IMF is Zambia’s Best Option for Now!

The stigma attached to seeking help from the International Monetary Fund means countries try to avoid it wherever possible. But currently there are still no better options for struggling emerging markets including Zambia.

First and foremost., what is Zambia’s problem? Zambia is facing a lot of pressure on foreign exchange and it is no wonder its currency, the Kwacha is spiralling down. Simply put Zambia does not have dollars, which it badly needs. Where have Zambia’s dollars gone? Zambia’s problems have mainly been caused by the impact of capital outflows through debt servicing obligations and the current account deficit (we imported more than we exported), which have resulted in the dwindling supply of dollars and ultimately depleted foreign reserves.

In some cases, the outflows have been caused by suspension of capital projects by investors. Thus, debt service is not the only source of pressure on foreign exchange and not just for Zambia. As hinted out, the other cause of diminished dollar inflow is simply because Zambia is not earning much from copper exports as both copper prices and output have gone down.

By 2016, Zambia began to experience a narrowing trade surplus. As a result, its current account deficit widened from 1.5% of gross domestic product (GDP) in 2017 to 2.6% in 2018. A current account deficit is not bad in itself; what makes it bad is its cause and how it is financed. Because of limited options, Zambia financed its overall balance of payments deficit with official reserves. By the end of 2019 Zambia’s gross official reserves therefore fell to $1.4 billion (roughly 1.5 months of imports) from $2.1 billion at end-June 2019. The current account deficit also reflected higher interest payments on public debt, which swallowed the trade surplus.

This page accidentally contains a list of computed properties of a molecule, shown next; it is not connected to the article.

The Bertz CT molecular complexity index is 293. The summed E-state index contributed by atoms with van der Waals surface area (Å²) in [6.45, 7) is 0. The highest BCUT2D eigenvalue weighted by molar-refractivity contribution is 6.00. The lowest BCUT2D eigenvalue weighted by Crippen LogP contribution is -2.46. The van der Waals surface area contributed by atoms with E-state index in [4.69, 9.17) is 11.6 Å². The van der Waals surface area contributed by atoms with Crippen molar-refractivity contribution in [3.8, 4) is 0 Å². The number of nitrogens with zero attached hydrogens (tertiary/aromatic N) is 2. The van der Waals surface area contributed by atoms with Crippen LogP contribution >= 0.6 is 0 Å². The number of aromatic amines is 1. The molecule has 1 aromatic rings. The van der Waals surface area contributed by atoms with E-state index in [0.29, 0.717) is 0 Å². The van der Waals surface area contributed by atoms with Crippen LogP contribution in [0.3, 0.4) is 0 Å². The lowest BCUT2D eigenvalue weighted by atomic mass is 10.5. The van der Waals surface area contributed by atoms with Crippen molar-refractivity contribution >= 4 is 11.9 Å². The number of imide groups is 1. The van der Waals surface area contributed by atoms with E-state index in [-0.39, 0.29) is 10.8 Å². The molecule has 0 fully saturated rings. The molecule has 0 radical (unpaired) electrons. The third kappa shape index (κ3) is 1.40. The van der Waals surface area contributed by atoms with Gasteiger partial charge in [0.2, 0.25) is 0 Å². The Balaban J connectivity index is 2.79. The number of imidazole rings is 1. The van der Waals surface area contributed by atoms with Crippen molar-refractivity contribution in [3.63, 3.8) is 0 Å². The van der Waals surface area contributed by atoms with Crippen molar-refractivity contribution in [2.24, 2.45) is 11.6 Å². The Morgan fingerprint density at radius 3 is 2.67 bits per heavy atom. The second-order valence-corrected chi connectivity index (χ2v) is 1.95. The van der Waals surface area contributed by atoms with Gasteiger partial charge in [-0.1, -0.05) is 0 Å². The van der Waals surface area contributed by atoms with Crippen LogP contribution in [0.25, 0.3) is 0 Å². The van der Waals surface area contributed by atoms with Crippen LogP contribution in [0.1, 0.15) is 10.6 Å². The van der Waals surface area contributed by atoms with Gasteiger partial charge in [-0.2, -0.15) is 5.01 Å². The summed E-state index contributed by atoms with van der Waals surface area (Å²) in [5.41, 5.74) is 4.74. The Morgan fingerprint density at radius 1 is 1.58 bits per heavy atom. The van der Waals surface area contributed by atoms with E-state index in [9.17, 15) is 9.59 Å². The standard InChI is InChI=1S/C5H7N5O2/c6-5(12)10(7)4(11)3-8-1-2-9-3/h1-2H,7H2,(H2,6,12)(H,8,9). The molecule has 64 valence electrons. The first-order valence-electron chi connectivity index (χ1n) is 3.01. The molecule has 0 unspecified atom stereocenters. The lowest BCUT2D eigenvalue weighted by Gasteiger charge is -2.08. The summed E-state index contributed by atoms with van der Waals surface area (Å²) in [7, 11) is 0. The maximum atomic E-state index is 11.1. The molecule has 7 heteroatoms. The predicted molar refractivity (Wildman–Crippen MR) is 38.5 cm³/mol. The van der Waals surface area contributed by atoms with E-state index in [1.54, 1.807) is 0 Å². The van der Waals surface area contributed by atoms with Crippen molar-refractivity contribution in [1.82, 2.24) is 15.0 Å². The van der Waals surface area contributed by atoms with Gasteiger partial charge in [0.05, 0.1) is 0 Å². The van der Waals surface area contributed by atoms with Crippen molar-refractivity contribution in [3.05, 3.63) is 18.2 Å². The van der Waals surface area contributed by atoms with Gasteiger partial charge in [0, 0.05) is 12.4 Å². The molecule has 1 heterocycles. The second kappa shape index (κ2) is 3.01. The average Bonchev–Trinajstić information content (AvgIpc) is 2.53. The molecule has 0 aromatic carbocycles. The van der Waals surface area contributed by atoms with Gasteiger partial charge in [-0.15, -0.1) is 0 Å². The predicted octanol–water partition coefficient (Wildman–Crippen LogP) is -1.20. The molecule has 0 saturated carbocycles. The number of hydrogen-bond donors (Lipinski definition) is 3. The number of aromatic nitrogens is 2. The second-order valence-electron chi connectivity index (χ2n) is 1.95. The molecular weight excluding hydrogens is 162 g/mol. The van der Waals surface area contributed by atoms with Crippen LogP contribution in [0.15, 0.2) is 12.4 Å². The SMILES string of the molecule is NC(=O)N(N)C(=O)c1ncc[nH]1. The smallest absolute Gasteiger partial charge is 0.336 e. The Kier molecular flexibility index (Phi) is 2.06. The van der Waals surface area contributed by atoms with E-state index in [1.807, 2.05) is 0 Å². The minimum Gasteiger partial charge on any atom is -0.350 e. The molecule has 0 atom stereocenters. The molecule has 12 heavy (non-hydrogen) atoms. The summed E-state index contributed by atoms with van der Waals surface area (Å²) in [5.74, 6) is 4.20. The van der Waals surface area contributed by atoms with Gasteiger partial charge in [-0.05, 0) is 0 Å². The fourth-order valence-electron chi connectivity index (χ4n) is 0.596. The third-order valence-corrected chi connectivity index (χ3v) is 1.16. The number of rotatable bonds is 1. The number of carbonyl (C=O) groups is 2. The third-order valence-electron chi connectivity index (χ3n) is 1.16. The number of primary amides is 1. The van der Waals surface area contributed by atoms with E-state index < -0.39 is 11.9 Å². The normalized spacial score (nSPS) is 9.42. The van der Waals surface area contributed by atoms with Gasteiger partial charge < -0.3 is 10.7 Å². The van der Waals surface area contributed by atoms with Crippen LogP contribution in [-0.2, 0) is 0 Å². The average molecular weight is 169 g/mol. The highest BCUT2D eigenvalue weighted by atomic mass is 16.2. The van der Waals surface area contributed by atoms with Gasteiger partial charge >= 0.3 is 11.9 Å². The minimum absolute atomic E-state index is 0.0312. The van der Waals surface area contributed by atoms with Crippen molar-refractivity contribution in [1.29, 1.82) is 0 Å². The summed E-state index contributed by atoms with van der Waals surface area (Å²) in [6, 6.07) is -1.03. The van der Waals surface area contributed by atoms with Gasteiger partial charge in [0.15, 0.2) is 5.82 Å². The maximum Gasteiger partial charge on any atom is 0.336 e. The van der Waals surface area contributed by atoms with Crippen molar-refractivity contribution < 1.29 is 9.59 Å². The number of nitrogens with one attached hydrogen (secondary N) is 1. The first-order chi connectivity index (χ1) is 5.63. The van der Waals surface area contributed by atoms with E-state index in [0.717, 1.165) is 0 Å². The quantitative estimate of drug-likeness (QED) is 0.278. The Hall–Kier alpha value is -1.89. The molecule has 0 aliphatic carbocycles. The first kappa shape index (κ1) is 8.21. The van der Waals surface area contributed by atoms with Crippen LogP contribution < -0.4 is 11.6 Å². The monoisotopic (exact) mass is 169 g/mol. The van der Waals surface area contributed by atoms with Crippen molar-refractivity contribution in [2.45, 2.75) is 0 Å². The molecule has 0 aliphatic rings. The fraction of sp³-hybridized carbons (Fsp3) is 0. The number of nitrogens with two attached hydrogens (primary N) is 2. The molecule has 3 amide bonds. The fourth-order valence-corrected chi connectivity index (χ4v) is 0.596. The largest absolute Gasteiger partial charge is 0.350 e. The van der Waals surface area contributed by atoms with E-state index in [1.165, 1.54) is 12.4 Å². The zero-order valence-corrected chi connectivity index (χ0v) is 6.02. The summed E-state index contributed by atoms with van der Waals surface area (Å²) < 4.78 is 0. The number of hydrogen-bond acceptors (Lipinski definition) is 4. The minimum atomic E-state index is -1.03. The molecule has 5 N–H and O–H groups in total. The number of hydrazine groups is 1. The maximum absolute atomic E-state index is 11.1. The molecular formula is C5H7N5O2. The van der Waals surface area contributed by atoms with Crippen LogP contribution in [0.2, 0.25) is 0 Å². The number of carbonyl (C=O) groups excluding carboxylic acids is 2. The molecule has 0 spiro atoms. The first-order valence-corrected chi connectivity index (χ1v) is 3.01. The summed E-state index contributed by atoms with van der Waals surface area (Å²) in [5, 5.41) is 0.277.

This outflow and scarcity of dollars has led to the depreciation of the Kwacha against the dollar. In order to prevent the fast depreciation of the Kwacha and maintain a relative exchange rate stability, the Bank of Zambia intervened and supplied dollars from its foreign exchange reserves but the supply of more dollars in the foreign exchange market got more Kwacha in return. As a result, the quantity of Kwacha that should be with banks as credit declined causing liquidity problems in the Zambian banking system. This is a problem in that it affects the flow of credit for the financing of working capital and therefore reduces business activity and ultimately levels of income and banks risk aversion. The banks’ risk aversion ultimately restricts the flow of cash to consumers who may want to buy cars or houses, or other goods and this therefore reduces consumption and economic activity.

These are not normal times: Zambia has no options!

When times are normal, Zambia would have looked for an alternative. The principal amounts would simply be refinanced in global capital markets or offset by new disbursements from existing lenders. But as we speak, according to the Financial Times, Zambia’s Bonds have dropped upon an initial request for debt restructuring at the end of last month. In addition, given the current scenario, credit markets have tightened and spreads have risen.

What should Zambia do? Go to the IMF Lender of the Last Resort